Craps table

What are the Components of a Craps Table?

 

Craps tables come in many different styles, with an assortment of high-end wood finishes, with a smorgasbord of craps felts designed to specifications. Custom craps tables, dice tables, casino craps tables, professional craps tables, full-size craps tables, and even portable craps tables all refer to the same thing – craps tables. Craps tables come in different lengths, including 6-foot craps tables, 8-foot craps tables, 12-foot craps tables, and 14-foot craps tables. Naturally, the larger the craps table, the more players it can accommodate. The expansive gambling enclaves of Monte Carlo, Macau, Las Vegas, and Atlantic City invariably feature the larger craps tables, replete with all the bells and whistles that high rollers, and casual players have come to expect.

 

To the untrained eye, a craps table may appear to be nothing more than a rudimentary rolling deck for a pair of dice. Beneath the ‘veneer’, there are many more components to a craps table than meets the eye. This Casinofy guide to understanding the craps table is designed to break down each of the elements into its core components. A cursory glance at the table reveals several important betting options, notably ‘Pass Line’, ‘COME’, ‘Don’t Come’, ‘Any Craps’, ‘Any Seven’, ‘One Roll Bets’, ‘BIG 6’, ‘BIG 8’, and a combination of individual numbers which are splashed across the table and a seemingly haphazard fashion. Truth be told, each of these numbers is strategically and deliberately placed in its position on the craps table.

 

Captivating Aspects of Craps Games

 

All of the action at a game of craps is based around two 6-sided dice that are rolled from the shooter’s end to the opposite wall of the craps table. All bets are based on the outcomes of the dice roll. There are many different potential outcomes, with the lowest number being 2 and the highest number being 12. Of course, certain numbers must be avoided, and for this information, it’s good practice to understand the rules of craps. Each bet is associated with a specific payout; the rarer options pay substantially more than those which are more likely to occur. This is the reason why there are so many unique betting fields available to players on a craps table. Let’s take a moment to understand each of the characters that populates a craps table at a land-based casino:

 

  • Boxman – the craps supervisor. This is also the person who takes all the bets.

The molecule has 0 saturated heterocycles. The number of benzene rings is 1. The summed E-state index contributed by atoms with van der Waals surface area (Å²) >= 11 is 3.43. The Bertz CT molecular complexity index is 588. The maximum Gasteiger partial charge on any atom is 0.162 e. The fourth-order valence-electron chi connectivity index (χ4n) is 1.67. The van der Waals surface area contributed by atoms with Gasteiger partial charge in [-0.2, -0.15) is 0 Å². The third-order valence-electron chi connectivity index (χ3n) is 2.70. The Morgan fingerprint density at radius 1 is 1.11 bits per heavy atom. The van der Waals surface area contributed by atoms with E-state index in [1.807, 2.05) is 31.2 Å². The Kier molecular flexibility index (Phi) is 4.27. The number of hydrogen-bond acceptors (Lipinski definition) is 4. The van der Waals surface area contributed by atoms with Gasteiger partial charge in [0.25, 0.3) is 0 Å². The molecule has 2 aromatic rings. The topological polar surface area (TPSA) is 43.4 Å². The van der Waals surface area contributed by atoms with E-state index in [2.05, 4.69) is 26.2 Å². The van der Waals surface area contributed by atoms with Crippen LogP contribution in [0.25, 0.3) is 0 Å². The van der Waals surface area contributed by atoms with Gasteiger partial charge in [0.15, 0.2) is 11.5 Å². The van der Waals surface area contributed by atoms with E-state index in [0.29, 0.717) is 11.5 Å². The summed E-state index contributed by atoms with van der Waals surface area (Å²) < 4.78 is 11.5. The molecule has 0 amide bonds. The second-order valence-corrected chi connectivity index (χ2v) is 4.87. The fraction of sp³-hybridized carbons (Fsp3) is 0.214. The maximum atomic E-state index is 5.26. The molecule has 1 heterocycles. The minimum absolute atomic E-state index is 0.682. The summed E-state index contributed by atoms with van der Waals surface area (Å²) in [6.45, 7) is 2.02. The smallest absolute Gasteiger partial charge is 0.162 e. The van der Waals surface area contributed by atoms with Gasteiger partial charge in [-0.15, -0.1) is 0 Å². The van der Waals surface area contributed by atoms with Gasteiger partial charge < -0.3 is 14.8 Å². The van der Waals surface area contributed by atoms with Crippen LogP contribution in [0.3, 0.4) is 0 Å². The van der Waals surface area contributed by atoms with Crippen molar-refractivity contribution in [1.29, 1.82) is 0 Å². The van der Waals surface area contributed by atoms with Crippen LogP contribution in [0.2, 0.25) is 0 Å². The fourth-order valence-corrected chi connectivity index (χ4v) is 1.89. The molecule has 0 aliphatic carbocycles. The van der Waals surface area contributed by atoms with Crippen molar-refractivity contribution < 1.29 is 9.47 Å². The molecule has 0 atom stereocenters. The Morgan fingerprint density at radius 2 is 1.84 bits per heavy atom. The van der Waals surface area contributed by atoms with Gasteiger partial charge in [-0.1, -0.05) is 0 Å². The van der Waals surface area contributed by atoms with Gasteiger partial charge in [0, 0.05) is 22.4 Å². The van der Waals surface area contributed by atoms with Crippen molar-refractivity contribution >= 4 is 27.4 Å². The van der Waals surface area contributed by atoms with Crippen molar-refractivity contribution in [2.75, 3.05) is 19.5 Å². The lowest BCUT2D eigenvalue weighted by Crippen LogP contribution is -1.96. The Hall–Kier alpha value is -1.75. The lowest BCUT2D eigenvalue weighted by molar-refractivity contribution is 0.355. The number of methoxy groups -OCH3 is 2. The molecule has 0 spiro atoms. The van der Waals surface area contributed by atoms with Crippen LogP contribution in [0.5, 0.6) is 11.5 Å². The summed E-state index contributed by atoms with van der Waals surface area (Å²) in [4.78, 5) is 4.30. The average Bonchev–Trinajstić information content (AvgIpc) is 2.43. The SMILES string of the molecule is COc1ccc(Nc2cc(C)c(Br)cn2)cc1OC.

• Stickman – the person holding the curved stick who pushes the dice to players, manages the pace of the game, and calls the outcomes.
  • Players – scores of players populate craps tables, and spectators can be 2-3 people deep around the table. Typically, 8 craps players are actively involved in a game of craps. The player who matters most at any given time is the craps shooter.

 

At the craps table, winning numbers on a come-out roll are 7 or 11. Players with bets on the Pass Line automatically win if the craps shooter rolls 7 or 11. By contrast, any bets that are placed on the Don’t Pass Line automatically lose if the craps shooter rolls 7 or 11. There are losing numbers on Come Out craps rolls, including 2, 3, or 12. Any Pass Line Bets that are placed will lose with those outcomes. In this case, bets on Don’t Pass will win. We have already referenced the Point Numbers in our how to play craps guide, but this important concept is worth reiterating.

 

Point Numbers are established when the Come out Roll is neither 7, nor 11. There are place numbers, notably 4, 5, 6, 8, 9, and 10 that can serve as Point Numbers. Once the craps shooter rolls one of these numbers, it establishes a point and that point must be reached on the next craps roll for Pass Bets to win. The marker, or puck, is used to identify the Point Number on the Come out Roll. When the dealer places the marker on that number, it’s called Marking the Point.

 

It’s worth pointing out that players who have already placed a bet on the Come Out Roll will not lose if the craps shooter doesn’t roll a 7 or 11. If a Point Number is rolled, the bettors at the craps table will have their bets remain in place until the next roll. If, on the next roll, the point number is rolled, anyone who bets on the Come out Roll will win. Unfortunately, a 7 or 11 is an instant loser in this case. By contrast, bettors who were betting against the craps shooter with a Don’t Pass Bet will win if the craps shooter rolls a 7 or 11.

 

The following bet selections are available on a craps table:

 

  • Field Bets
  • Come Bets
  • Place Bets
  • Big 6 & Big 8
  • Pass Line Bets
  • Don’t Pass Bets
  • Proposition Bets such as Hardways

 

Can You Buy Your Own Craps Table?

Craps tables don’t come cheap. These stylish casino tables cost several thousand dollars, and are typically available in a variety of colors, including colors for the layout, the armrest, and the wood finish. Wood is typically available in black, ebony, cherry, oak, or natural, while the armrest features in beach, gold, burgundy, black, cream, and cinnamon. The layout is almost invariably green, orange, or red. Whether you’re interested in a Deluxe Craps Table, a Premium Craps Table, and H-Style 8 Craps Table, or a Single Dealer Craps Table, all options are on the table.

 

This information is designed to give you a complete understanding of the craps table. It is strongly advised to watch YouTube videos on craps rolls, and play craps at online casinos in demo mode before you bet for real. These strategies will certainly help you get into the swing of things.

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